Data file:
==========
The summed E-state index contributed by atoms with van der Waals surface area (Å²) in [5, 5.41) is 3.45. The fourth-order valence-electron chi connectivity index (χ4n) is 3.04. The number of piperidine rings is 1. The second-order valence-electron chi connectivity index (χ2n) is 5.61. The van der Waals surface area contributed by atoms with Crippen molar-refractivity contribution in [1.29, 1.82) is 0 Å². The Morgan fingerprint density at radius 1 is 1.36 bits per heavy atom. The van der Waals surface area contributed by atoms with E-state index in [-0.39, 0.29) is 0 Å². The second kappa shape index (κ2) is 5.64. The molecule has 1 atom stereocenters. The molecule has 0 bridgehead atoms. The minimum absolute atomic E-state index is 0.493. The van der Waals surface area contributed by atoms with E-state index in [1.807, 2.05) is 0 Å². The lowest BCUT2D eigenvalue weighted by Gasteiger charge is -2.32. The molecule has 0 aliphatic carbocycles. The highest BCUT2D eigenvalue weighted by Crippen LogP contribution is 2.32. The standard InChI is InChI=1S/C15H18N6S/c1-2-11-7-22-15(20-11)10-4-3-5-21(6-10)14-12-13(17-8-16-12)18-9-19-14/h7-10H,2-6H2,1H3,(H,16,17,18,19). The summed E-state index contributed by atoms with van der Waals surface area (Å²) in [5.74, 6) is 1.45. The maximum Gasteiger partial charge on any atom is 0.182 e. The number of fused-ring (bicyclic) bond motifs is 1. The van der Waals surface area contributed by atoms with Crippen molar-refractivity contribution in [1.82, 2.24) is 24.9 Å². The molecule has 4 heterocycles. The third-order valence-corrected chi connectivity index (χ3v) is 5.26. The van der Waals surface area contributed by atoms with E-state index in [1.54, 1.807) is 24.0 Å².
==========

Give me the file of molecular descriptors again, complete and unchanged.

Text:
The summed E-state index contributed by atoms with van der Waals surface area (Å²) in [5, 5.41) is 3.45. The fourth-order valence-electron chi connectivity index (χ4n) is 3.04. The number of piperidine rings is 1. The second-order valence-electron chi connectivity index (χ2n) is 5.61. The van der Waals surface area contributed by atoms with Crippen molar-refractivity contribution in [1.29, 1.82) is 0 Å². The Morgan fingerprint density at radius 1 is 1.36 bits per heavy atom. The van der Waals surface area contributed by atoms with E-state index in [-0.39, 0.29) is 0 Å². The second kappa shape index (κ2) is 5.64. The molecule has 1 atom stereocenters. The molecule has 0 bridgehead atoms. The minimum absolute atomic E-state index is 0.493. The van der Waals surface area contributed by atoms with E-state index in [1.807, 2.05) is 0 Å². The lowest BCUT2D eigenvalue weighted by Gasteiger charge is -2.32. The molecule has 0 aliphatic carbocycles. The highest BCUT2D eigenvalue weighted by Crippen LogP contribution is 2.32. The standard InChI is InChI=1S/C15H18N6S/c1-2-11-7-22-15(20-11)10-4-3-5-21(6-10)14-12-13(17-8-16-12)18-9-19-14/h7-10H,2-6H2,1H3,(H,16,17,18,19). The summed E-state index contributed by atoms with van der Waals surface area (Å²) in [5.74, 6) is 1.45. The maximum Gasteiger partial charge on any atom is 0.182 e. The number of fused-ring (bicyclic) bond motifs is 1. The van der Waals surface area contributed by atoms with Crippen molar-refractivity contribution in [1.82, 2.24) is 24.9 Å². The molecule has 4 heterocycles. The third-order valence-corrected chi connectivity index (χ3v) is 5.26. The van der Waals surface area contributed by atoms with E-state index in [1.54, 1.807) is 24.0 Å².